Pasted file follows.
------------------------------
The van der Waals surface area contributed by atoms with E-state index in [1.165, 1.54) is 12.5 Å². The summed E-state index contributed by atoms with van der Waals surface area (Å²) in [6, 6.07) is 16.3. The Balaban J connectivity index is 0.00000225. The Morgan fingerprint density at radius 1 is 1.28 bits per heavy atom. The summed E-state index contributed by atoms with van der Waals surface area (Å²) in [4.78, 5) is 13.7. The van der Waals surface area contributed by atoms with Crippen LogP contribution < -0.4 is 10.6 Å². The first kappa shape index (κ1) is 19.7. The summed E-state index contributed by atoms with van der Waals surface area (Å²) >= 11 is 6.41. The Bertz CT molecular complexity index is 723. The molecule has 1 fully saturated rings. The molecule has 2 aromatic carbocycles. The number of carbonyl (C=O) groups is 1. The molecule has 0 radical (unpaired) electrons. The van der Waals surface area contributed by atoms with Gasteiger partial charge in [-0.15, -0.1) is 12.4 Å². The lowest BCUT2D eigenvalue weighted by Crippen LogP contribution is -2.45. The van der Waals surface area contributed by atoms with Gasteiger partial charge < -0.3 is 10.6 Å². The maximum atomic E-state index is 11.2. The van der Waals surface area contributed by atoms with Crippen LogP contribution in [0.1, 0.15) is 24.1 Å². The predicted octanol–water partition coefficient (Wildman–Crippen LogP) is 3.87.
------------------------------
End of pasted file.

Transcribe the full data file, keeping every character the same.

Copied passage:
The van der Waals surface area contributed by atoms with E-state index in [1.165, 1.54) is 12.5 Å². The summed E-state index contributed by atoms with van der Waals surface area (Å²) in [6, 6.07) is 16.3. The Balaban J connectivity index is 0.00000225. The Morgan fingerprint density at radius 1 is 1.28 bits per heavy atom. The summed E-state index contributed by atoms with van der Waals surface area (Å²) in [4.78, 5) is 13.7. The van der Waals surface area contributed by atoms with Crippen LogP contribution < -0.4 is 10.6 Å². The first kappa shape index (κ1) is 19.7. The summed E-state index contributed by atoms with van der Waals surface area (Å²) >= 11 is 6.41. The Bertz CT molecular complexity index is 723. The molecule has 1 fully saturated rings. The molecule has 2 aromatic carbocycles. The number of carbonyl (C=O) groups is 1. The molecule has 0 radical (unpaired) electrons. The van der Waals surface area contributed by atoms with Gasteiger partial charge in [-0.15, -0.1) is 12.4 Å². The lowest BCUT2D eigenvalue weighted by Crippen LogP contribution is -2.45. The van der Waals surface area contributed by atoms with Gasteiger partial charge < -0.3 is 10.6 Å². The maximum atomic E-state index is 11.2. The van der Waals surface area contributed by atoms with Crippen LogP contribution in [0.1, 0.15) is 24.1 Å². The predicted octanol–water partition coefficient (Wildman–Crippen LogP) is 3.87.